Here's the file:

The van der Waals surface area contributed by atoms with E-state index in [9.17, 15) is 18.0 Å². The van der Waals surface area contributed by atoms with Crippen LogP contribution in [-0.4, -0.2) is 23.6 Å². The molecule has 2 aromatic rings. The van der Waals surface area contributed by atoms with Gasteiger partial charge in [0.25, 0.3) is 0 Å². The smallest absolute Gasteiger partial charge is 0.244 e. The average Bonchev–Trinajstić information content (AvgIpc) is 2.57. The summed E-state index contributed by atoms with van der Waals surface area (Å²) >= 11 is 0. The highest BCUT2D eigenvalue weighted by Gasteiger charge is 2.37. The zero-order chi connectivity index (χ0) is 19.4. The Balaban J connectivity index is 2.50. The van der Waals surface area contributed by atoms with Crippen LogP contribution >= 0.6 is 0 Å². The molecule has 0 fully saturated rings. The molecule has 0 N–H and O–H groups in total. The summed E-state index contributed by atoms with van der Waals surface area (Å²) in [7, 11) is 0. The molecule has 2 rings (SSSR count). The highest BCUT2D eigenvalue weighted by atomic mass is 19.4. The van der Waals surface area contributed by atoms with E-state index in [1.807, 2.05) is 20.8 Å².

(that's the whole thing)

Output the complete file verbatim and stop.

The van der Waals surface area contributed by atoms with E-state index in [9.17, 15) is 18.0 Å². The van der Waals surface area contributed by atoms with Crippen LogP contribution in [-0.4, -0.2) is 23.6 Å². The molecule has 2 aromatic rings. The van der Waals surface area contributed by atoms with Gasteiger partial charge in [0.25, 0.3) is 0 Å². The smallest absolute Gasteiger partial charge is 0.244 e. The average Bonchev–Trinajstić information content (AvgIpc) is 2.57. The summed E-state index contributed by atoms with van der Waals surface area (Å²) >= 11 is 0. The highest BCUT2D eigenvalue weighted by Gasteiger charge is 2.37. The zero-order chi connectivity index (χ0) is 19.4. The Balaban J connectivity index is 2.50. The van der Waals surface area contributed by atoms with Crippen LogP contribution >= 0.6 is 0 Å². The molecule has 0 fully saturated rings. The molecule has 0 N–H and O–H groups in total. The summed E-state index contributed by atoms with van der Waals surface area (Å²) in [7, 11) is 0. The molecule has 2 rings (SSSR count). The highest BCUT2D eigenvalue weighted by atomic mass is 19.4. The van der Waals surface area contributed by atoms with E-state index in [1.807, 2.05) is 20.8 Å².